Do Changes in Our Climate Mean More Hurricanes?

Do Changes in Our Climate Mean More Hurricanes?

In recent years, the occurrence and severity of hurricanes both appear to have drastically increased. Scientists have since begun to make connections between climate change and the proliferation of hurricanes.


6, 7, 11, 12


Earth Science, Meteorology


Hurricane Pummeling Building

Wind and rain from a hurricane pummels a building in Florida.

Photograph by Otis Imboden
Wind and rain from a hurricane pummels a building in Florida.
Leveled by
Selected text level

The 2005 hurricane season was unlike any hurricane season before it. That year, there were fifteen hurricanes strong enough to be given a name. This was a record. Four were classified as Category 5 hurricanes on the Saffir-Simpson scale. The scale ranges from one to five and is based on wind speed. A Category 5 hurricane is the most severe hurricane possible. It has wind gusts measuring more than 251 kilometers per hour (156 miles per hour) and can cause terrible damage. Hurricane Katrina, a Category 3 storm that hit in 2005, changed New Orleans, Louisiana, forever. It killed more than 1,800 people and caused $162 billion in damages, making it the costliest hurricane in U.S. history. Later that same year, Hurricane Wilma became the strongest hurricane ever recorded. Its wind gusts reached speeds of 282 kilometers per hour (175 miles per hour). In 2005, two science papers said that the number and strength of hurricanes are linked to higher sea temperatures. What Is A Hurricane And How Does It Form? A hurricane is a tropical storm formed in the Atlantic Ocean, Caribbean Sea, Gulf of Mexico, or the Pacific Ocean. To form, hurricanes need warm temperatures. Ocean water above 27 kilometers per hour (80 degrees Fahrenheit) is considered ideal. Warm ocean waters provide fuel for the tropical storm. As warm ocean water evaporates into the air, it rises. At some point, the water vapor cools and condenses, forming precipitation in the form of rain, snow, sleet or hail. This cycle repeats, while inside the storm clouds, wind speeds increase. A storm is considered to be a hurricane once its winds reach a speed of 119 kilometers per hour (74 miles per hour). Hurricanes bring heavy rains and fierce winds. They can cause great loss of life and enormous destruction. What Does Climate Change Have To Do With Hurricane Formation? By studying records going back to 1880, scientists have determined that there has been a significant rise in global sea-surface temperatures. What is behind this? Scientists believe climate change is the cause. Human activities often rely on fossil fuels, such as coal and natural gas, to produce energy. However, burning fossil fuels releases gases into the environment. These gases stay trapped in the upper atmosphere. Over time, they trap heat from the sun, and this trapped heat causes temperatures to rise around the world. This leads to changes in weather patterns, sea levels, rainfall, and other phenomena. Scientists call this climate change. The steady rise in average air temperatures is called global warming. Warm ocean waters are essential to forming and maintaining a hurricane. Because of this, scientists have wondered if there might be a connection between warmer ocean temperatures and the increase in the number and strength of hurricanes. Some recent studies suggest there is indeed a link. One of these studies was conducted by scientist Ethan Gutmann. He found a way to show how climate change would affect hurricanes. Gutmann first created computer simulations of twenty-two named hurricanes that occurred from 2001 to 2013. His simulations recreated the formation and course of these hurricanes. Gutmann then raised the temperature in his simulations to match the expected changes from global warming. How did the hurricanes respond? They all had more rain and stronger wind speeds. Apart from that, each hurricane reacted differently. Still, scientists remain divided. Some now believe there is enough evidence to say climate change is the reason for the recent increase in the number and strength of hurricanes. Others are still unsure climate change is the only cause. They believe certain natural weather patterns that have nothing to do with human activity could also be a factor. One example is an El Niño or La Niña event. El Niño and La Niña events cause unusual warming or cooling of the ocean waters near the equator. That, in turn, affects weather patterns around the world. What Is The Future Of Hurricane Seasons? Some scientists think hurricane seasons with many strong storms could make the following year's hurricane season much calmer. A large, powerful hurricane takes a large amount of heat from the ocean to form and to grow. This means that, after a hurricane, the ocean waters are much colder than usual. As a result, it takes more time for the water to heat up enough to fuel other hurricanes. Scientists still do not have all the answers. Today, they are continuing to study possible links between climate change and the frequency and strength of hurricanes.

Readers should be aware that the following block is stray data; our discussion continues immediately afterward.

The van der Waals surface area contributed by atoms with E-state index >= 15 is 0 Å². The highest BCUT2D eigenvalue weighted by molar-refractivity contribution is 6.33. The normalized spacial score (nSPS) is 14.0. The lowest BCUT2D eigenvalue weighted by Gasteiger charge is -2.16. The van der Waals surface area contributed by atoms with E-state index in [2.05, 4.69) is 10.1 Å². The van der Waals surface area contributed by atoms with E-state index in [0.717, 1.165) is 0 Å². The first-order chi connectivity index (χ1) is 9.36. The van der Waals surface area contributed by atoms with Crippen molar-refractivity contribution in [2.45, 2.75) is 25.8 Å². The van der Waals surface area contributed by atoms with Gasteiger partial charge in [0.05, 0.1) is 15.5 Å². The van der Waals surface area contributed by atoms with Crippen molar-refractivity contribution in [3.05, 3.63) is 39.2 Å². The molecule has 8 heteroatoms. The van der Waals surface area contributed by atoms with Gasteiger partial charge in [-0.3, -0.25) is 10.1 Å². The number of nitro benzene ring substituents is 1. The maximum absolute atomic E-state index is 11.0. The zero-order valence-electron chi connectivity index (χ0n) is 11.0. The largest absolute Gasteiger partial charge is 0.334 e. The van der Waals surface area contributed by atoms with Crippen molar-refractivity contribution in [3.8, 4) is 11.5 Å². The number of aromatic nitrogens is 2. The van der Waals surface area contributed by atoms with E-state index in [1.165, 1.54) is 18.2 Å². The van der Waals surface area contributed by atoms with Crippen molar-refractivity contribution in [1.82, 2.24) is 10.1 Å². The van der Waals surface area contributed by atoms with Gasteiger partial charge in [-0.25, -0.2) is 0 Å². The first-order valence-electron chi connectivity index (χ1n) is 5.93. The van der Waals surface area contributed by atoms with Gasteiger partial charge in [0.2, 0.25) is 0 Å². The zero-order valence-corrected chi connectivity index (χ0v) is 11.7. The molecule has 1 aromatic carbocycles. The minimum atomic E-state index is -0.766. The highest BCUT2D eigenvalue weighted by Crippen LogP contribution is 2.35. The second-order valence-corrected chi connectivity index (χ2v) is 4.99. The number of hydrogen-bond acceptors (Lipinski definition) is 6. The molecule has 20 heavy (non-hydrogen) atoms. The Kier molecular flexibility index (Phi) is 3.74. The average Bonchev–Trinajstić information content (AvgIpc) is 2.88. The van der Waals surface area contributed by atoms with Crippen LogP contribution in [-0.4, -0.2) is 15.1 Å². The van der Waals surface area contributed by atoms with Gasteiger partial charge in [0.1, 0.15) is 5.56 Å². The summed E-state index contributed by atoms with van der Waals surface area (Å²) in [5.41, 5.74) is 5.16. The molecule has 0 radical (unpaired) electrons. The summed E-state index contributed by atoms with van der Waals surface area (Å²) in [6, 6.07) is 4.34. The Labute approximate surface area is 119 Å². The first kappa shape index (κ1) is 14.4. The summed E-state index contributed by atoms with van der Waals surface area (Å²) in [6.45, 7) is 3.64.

Media Credits

The audio, illustrations, photos, and videos are credited beneath the media asset, except for promotional images, which generally link to another page that contains the media credit. The Rights Holder for media is the person or group credited.

Tyson Brown, National Geographic Society
National Geographic Society
Production Managers
Gina Borgia, National Geographic Society
Jeanna Sullivan, National Geographic Society
Program Specialists
Sarah Appleton, National Geographic Society, National Geographic Society
Margot Willis, National Geographic Society
Last Updated

October 19, 2023

For information on user permissions, please read our Terms of Service. If you have questions about how to cite anything on our website in your project or classroom presentation, please contact your teacher. They will best know the preferred format. When you reach out to them, you will need the page title, URL, and the date you accessed the resource.


If a media asset is downloadable, a download button appears in the corner of the media viewer. If no button appears, you cannot download or save the media.


Text on this page is printable and can be used according to our Terms of Service.


Any interactives on this page can only be played while you are visiting our website. You cannot download interactives.

Related Resources